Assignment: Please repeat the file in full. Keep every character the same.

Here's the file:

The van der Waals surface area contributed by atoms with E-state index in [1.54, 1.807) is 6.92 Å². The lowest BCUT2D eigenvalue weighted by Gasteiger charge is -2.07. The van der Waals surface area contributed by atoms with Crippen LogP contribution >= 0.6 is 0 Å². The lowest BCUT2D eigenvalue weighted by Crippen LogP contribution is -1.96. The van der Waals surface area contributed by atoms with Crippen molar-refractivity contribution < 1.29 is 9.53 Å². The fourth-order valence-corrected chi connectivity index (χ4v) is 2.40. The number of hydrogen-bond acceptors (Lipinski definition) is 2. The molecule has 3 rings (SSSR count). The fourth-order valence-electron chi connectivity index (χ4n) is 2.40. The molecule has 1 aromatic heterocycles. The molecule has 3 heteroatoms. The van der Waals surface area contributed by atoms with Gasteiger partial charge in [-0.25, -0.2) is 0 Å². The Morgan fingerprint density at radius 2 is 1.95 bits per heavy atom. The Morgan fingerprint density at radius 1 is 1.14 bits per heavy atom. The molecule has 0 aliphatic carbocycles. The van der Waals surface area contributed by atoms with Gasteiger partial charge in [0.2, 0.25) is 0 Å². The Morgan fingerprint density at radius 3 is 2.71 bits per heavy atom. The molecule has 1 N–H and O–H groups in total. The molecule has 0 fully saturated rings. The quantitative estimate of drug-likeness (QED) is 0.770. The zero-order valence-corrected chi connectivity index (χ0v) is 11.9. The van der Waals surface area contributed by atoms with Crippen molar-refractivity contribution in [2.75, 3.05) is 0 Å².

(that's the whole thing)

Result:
The van der Waals surface area contributed by atoms with E-state index in [1.54, 1.807) is 6.92 Å². The lowest BCUT2D eigenvalue weighted by Gasteiger charge is -2.07. The van der Waals surface area contributed by atoms with Crippen LogP contribution >= 0.6 is 0 Å². The lowest BCUT2D eigenvalue weighted by Crippen LogP contribution is -1.96. The van der Waals surface area contributed by atoms with Crippen molar-refractivity contribution < 1.29 is 9.53 Å². The fourth-order valence-corrected chi connectivity index (χ4v) is 2.40. The number of hydrogen-bond acceptors (Lipinski definition) is 2. The molecule has 3 rings (SSSR count). The fourth-order valence-electron chi connectivity index (χ4n) is 2.40. The molecule has 1 aromatic heterocycles. The molecule has 3 heteroatoms. The van der Waals surface area contributed by atoms with Gasteiger partial charge in [-0.25, -0.2) is 0 Å². The Morgan fingerprint density at radius 2 is 1.95 bits per heavy atom. The Morgan fingerprint density at radius 1 is 1.14 bits per heavy atom. The molecule has 0 aliphatic carbocycles. The van der Waals surface area contributed by atoms with Gasteiger partial charge in [0.2, 0.25) is 0 Å². The Morgan fingerprint density at radius 3 is 2.71 bits per heavy atom. The molecule has 1 N–H and O–H groups in total. The molecule has 0 fully saturated rings. The quantitative estimate of drug-likeness (QED) is 0.770. The zero-order valence-corrected chi connectivity index (χ0v) is 11.9. The van der Waals surface area contributed by atoms with Crippen molar-refractivity contribution in [2.75, 3.05) is 0 Å².